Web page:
Even though the rendering seems to be nearly identical the spritesheet wins here. That’s because an iconfont can potentially suffer from a lack of sharpness due to anti aliasing of the browser.
The @font-face method of embedding custom fonts is supported by all major browsers so it’s very safe to use. The spritesheet method is supported by all browsers except for IE. However, a polyfill called svg4everybody is available so at the end of the day both methods are available on all major browsers.
The best browser support
Because the spritesheet method requires a polyfill and the iconfont doesn’t I declare the iconfont the winner of the browser support section.
And the winner is..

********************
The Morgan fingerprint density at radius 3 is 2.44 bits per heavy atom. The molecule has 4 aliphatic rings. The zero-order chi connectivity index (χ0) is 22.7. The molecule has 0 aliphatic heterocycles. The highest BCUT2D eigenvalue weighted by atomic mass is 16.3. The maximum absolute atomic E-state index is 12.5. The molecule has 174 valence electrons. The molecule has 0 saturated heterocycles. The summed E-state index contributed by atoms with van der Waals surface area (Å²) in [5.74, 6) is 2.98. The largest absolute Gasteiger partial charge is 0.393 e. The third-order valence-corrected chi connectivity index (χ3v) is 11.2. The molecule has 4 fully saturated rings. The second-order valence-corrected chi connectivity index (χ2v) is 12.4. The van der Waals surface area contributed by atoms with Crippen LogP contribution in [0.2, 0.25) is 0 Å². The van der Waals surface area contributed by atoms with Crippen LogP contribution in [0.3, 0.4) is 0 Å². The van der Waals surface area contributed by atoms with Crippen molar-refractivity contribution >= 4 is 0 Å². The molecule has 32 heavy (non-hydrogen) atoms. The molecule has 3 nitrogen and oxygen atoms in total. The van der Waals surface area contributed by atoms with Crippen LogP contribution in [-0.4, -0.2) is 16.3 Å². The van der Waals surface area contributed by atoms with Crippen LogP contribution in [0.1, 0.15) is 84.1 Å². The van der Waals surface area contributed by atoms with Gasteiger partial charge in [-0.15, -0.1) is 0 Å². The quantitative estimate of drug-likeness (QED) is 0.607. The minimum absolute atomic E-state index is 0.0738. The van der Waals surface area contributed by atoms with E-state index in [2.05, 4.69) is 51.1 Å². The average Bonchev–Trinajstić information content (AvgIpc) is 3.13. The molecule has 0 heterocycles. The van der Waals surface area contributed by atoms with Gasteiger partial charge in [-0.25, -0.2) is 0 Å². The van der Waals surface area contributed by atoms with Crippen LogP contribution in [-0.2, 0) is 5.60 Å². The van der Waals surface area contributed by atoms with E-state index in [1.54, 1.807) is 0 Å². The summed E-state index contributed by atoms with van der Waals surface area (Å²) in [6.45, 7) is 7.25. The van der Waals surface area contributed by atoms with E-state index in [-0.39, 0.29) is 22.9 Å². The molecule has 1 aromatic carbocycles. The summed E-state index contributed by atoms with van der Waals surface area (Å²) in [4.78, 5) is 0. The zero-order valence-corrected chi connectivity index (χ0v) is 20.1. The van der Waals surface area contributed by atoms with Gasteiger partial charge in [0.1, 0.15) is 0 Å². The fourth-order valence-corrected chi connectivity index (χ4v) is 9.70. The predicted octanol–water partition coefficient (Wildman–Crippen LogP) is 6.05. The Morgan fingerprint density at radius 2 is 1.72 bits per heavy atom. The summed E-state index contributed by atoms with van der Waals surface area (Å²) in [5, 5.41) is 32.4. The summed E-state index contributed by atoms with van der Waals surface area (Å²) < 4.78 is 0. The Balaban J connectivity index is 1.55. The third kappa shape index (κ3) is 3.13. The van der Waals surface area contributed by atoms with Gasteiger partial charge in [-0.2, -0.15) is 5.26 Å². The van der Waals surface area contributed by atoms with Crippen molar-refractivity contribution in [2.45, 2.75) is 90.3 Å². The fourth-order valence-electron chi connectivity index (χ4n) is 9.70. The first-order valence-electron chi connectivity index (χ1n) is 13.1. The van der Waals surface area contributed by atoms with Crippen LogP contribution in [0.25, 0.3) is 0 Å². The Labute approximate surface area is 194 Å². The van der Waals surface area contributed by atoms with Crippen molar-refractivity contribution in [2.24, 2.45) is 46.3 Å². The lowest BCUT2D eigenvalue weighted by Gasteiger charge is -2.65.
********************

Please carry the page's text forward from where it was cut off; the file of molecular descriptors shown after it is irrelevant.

After exploring and comparing both the iconfont and spritesheet approach I can honestly say that the comparison is very close. The iconfont is better at the implementation, more lightweight and it has better browser support. The spritesheet is more flexible, easier to work with and has great browser support if you include a polyfill.
Earlier in the article I mentioned that one of the major factors for me to decide on things like this is ease of use. And because of that I would say that the iconfont wins. The decision is really tough actually because I’m not a fan of how you have to mess around in order to position an icon with this technique. Nor am I a fan of the anti aliasing risks because I like my icons to be sharp and crisp. But iconfonts are lightweight, easy to use and implement in general and I’ve never come across a situation where I actually had to style parts of an icon rather than change the color of the entire icon. So, yeah, that concludes this post. Iconfonts win. If you beg to differ or have feedback for me, please send me a Tweet. I’d love to your opinions on this.
If you want to have a look at the source files I’ve used, the repo is on located right here on Github.